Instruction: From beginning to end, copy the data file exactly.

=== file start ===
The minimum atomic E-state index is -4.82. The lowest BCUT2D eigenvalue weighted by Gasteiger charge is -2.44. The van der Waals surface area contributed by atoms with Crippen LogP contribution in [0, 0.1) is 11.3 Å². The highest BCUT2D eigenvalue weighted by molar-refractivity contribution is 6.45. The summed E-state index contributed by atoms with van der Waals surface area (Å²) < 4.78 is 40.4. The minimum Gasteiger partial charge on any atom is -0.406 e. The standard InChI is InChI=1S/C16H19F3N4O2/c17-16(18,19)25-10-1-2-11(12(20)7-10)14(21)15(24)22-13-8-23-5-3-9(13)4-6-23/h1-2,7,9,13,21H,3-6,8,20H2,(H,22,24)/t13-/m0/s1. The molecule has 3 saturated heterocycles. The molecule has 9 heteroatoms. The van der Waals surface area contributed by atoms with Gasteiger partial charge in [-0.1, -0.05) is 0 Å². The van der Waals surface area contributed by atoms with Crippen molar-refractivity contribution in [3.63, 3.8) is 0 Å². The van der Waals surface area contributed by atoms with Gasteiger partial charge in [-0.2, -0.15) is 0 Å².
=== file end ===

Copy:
The minimum atomic E-state index is -4.82. The lowest BCUT2D eigenvalue weighted by Gasteiger charge is -2.44. The van der Waals surface area contributed by atoms with Crippen LogP contribution in [0, 0.1) is 11.3 Å². The highest BCUT2D eigenvalue weighted by molar-refractivity contribution is 6.45. The summed E-state index contributed by atoms with van der Waals surface area (Å²) < 4.78 is 40.4. The minimum Gasteiger partial charge on any atom is -0.406 e. The standard InChI is InChI=1S/C16H19F3N4O2/c17-16(18,19)25-10-1-2-11(12(20)7-10)14(21)15(24)22-13-8-23-5-3-9(13)4-6-23/h1-2,7,9,13,21H,3-6,8,20H2,(H,22,24)/t13-/m0/s1. The molecule has 3 saturated heterocycles. The molecule has 9 heteroatoms. The van der Waals surface area contributed by atoms with Gasteiger partial charge in [-0.1, -0.05) is 0 Å². The van der Waals surface area contributed by atoms with Crippen molar-refractivity contribution in [3.63, 3.8) is 0 Å². The van der Waals surface area contributed by atoms with Gasteiger partial charge in [-0.2, -0.15) is 0 Å².